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Implementation of the Hospital to Home (H2H) Heart failure Initiative
Paul A. Heidenreich, MD MS
VA Palo Alto Health Care System, Palo Alto, CA
Palo Alto, CA
Funding Period: May 2010 - April 2013
Heart failure is the primary reason for discharge from the VA medical service. The cost of caring for these patients is quite high, with Medicare paying $1,100-$1,800 per patient per month in 2003, primarily for inpatient care. Furthermore, the readmission rate is high, approximately 20% at 30 days, suggesting the need for an improved transition of care from inpatient to outpatient. Accordingly, the Joint Commission and the VA are considering adopting performance measures for heart failure readmission, and the Center for Medicare and Medicaid Services has released risk-adjusted heart failure readmission rates for all nonfederal U.S. hospitals in the summer of 2009.
Many have considered the transition from inpatient to outpatient care as a promising target for improving care and readmission rates for heart failure. It is known that patients frequently do not remember in-hospital instructions and often take inappropriate medications or doses when they get home. Many are not seen in a timely manner following discharge and opportunities for early detection of deterioration are lost. These issues are addressed by the Hospital to Home initiative of the Institute for Health Care Improvement (IHI) and the American College of Cardiology (ACC). The Hospital to Home (H2H) Excellence in Transitions Initiative is a new national campaign to reduce preventable readmissions for patients recently hospitalized with a cardiovascular condition (www.H2Hquality.org).
The primary objectives of the proposed Service Directed Project are three fold:
1) To determine if VA facility enrollment in H2H results in improved care for VA patients with heart failure. (H2H Impact Sub-study)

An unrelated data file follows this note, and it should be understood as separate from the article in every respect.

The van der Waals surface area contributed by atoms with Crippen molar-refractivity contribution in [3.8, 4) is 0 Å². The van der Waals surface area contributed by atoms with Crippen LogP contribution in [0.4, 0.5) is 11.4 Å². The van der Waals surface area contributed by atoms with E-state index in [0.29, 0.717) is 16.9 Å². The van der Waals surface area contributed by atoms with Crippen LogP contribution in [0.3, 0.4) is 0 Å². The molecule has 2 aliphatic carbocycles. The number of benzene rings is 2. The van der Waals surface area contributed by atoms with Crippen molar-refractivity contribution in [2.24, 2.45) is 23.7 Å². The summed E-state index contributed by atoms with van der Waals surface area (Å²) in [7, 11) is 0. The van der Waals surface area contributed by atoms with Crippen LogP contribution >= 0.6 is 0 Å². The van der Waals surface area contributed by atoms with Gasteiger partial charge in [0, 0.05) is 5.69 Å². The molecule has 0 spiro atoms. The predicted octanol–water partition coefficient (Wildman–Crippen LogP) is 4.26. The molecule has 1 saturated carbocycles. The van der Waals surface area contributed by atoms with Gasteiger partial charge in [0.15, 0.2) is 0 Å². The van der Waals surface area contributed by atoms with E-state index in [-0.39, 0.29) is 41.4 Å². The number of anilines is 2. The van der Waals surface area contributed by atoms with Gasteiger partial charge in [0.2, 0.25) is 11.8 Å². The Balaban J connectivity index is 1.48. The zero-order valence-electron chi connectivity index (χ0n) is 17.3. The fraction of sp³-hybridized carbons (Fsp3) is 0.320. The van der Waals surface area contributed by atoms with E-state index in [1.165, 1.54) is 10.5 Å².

2) To determine barriers and facilitators to a) enrolling facilities in H2H, and for those facilities enrolled, b) adopting the H2H interventions. (Formative Evaluation Sub-study)
3) To evaluate the use of the VA Heart Failure Network to aid in implementing the H2H initiative in a randomized trial. (HF Network Facilitation Sub-Study).
Our research plan includes three sub-studies addressing each of the three specific aims. An H2H impact/summative evaluation (Specific Aim 1) will be the first sub-study, where hospitals that enrolled in the program will be compared to facilities that did not enroll in H2H.
Outcomes for this evaluation include process of care measures (including performance measures), readmission rates, and mortality. The second sub-study will be a formative evaluation of the implementation process of H2H for those enrolled in H2H (Specific Aim 2).
We will examine facilitators and barriers to enrolling in H2H, and once enrolled, to pursuing the H2H goals and recommended steps. The third sub-study will be a randomized trial of activation of the VA Heart Failure Network to facilitate H2H enrollment (Specific Aim 3): While the primary endpoint for this trial for Specific Aim 3 will be H2H enrollment, we will also examine if process of care measures or outcomes are better among those randomized to facilitation.
The Heart Failure (HF) Network, the VA H2H initiative was launched in January 2010. Initially, a total of 122 VA facilities with <100 discharges in 2008-2009 were randomized into intervention and control groups. From Month 1 through month 6 the implementation of the VA H2H initiative was facilitated for all the intervention facilities. We had 2 web-based meetings to announce this initiative followed by e-mails and tool-kits to get support from local leadership. Members at these facilities were asked to nominate local opinion leaders. This link provides details and tools provided to members: http://www.queri.research.va.gov/chf/products/h2h/
All the intervention facilities were asked to participate by (1) enrolling their facility at the H2H website as commitment to, and (2) initiating projects based on the VA H2H initiative. In Month 6 surveys were sent to both the intervention and control facilities to assess participation in the VA H2H initiative. From Month 7 to Month 12 the VA H2H inititiative is being facilitated at all remaining 61 control facilities.
At the end of the initial 6 month intervention period 54% of 61 facilities in the intervention arm had enrolled in H2H compared to 10% of 61 control facilities (P<0.001). After an additional 6 months that targeted the control facilities with the intervention a total of 66 facilities had enrolled (37 in the initial intervention and 29 in the initial control group.